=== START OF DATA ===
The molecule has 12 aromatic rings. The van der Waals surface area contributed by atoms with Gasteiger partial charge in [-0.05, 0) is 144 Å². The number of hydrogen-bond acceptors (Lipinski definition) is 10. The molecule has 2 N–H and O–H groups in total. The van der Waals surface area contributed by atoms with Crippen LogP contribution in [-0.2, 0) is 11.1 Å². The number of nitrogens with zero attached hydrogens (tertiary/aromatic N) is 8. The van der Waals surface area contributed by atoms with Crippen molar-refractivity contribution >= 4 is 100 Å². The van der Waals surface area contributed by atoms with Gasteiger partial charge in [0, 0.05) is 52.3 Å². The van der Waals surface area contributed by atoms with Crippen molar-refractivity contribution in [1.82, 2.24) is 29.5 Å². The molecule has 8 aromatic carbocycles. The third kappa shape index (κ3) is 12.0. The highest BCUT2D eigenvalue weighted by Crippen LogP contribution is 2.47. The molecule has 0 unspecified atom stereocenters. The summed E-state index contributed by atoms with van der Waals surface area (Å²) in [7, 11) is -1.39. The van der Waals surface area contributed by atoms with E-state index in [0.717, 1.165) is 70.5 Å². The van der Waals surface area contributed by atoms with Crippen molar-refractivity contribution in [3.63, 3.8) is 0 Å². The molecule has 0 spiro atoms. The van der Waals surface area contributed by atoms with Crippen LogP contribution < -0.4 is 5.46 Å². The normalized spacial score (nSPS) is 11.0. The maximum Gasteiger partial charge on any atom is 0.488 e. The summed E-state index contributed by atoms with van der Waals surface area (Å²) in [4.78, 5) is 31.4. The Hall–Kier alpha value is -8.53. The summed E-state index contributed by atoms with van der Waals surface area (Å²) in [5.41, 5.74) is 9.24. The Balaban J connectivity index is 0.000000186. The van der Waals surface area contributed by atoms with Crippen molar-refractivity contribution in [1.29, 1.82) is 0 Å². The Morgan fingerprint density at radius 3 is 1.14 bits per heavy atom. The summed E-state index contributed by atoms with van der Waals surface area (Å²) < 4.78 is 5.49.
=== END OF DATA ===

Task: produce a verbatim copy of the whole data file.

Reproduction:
The molecule has 12 aromatic rings. The van der Waals surface area contributed by atoms with Gasteiger partial charge in [-0.05, 0) is 144 Å². The number of hydrogen-bond acceptors (Lipinski definition) is 10. The molecule has 2 N–H and O–H groups in total. The van der Waals surface area contributed by atoms with Crippen LogP contribution in [-0.2, 0) is 11.1 Å². The number of nitrogens with zero attached hydrogens (tertiary/aromatic N) is 8. The van der Waals surface area contributed by atoms with Crippen molar-refractivity contribution >= 4 is 100 Å². The van der Waals surface area contributed by atoms with Gasteiger partial charge in [0, 0.05) is 52.3 Å². The van der Waals surface area contributed by atoms with Crippen molar-refractivity contribution in [1.82, 2.24) is 29.5 Å². The molecule has 8 aromatic carbocycles. The third kappa shape index (κ3) is 12.0. The highest BCUT2D eigenvalue weighted by Crippen LogP contribution is 2.47. The molecule has 0 unspecified atom stereocenters. The summed E-state index contributed by atoms with van der Waals surface area (Å²) in [7, 11) is -1.39. The van der Waals surface area contributed by atoms with E-state index in [0.717, 1.165) is 70.5 Å². The van der Waals surface area contributed by atoms with Crippen molar-refractivity contribution in [3.63, 3.8) is 0 Å². The molecule has 0 spiro atoms. The van der Waals surface area contributed by atoms with Crippen LogP contribution < -0.4 is 5.46 Å². The normalized spacial score (nSPS) is 11.0. The maximum Gasteiger partial charge on any atom is 0.488 e. The summed E-state index contributed by atoms with van der Waals surface area (Å²) in [4.78, 5) is 31.4. The Hall–Kier alpha value is -8.53. The summed E-state index contributed by atoms with van der Waals surface area (Å²) in [5.41, 5.74) is 9.24. The Balaban J connectivity index is 0.000000186. The van der Waals surface area contributed by atoms with Crippen molar-refractivity contribution in [1.29, 1.82) is 0 Å². The Morgan fingerprint density at radius 3 is 1.14 bits per heavy atom. The summed E-state index contributed by atoms with van der Waals surface area (Å²) < 4.78 is 5.49.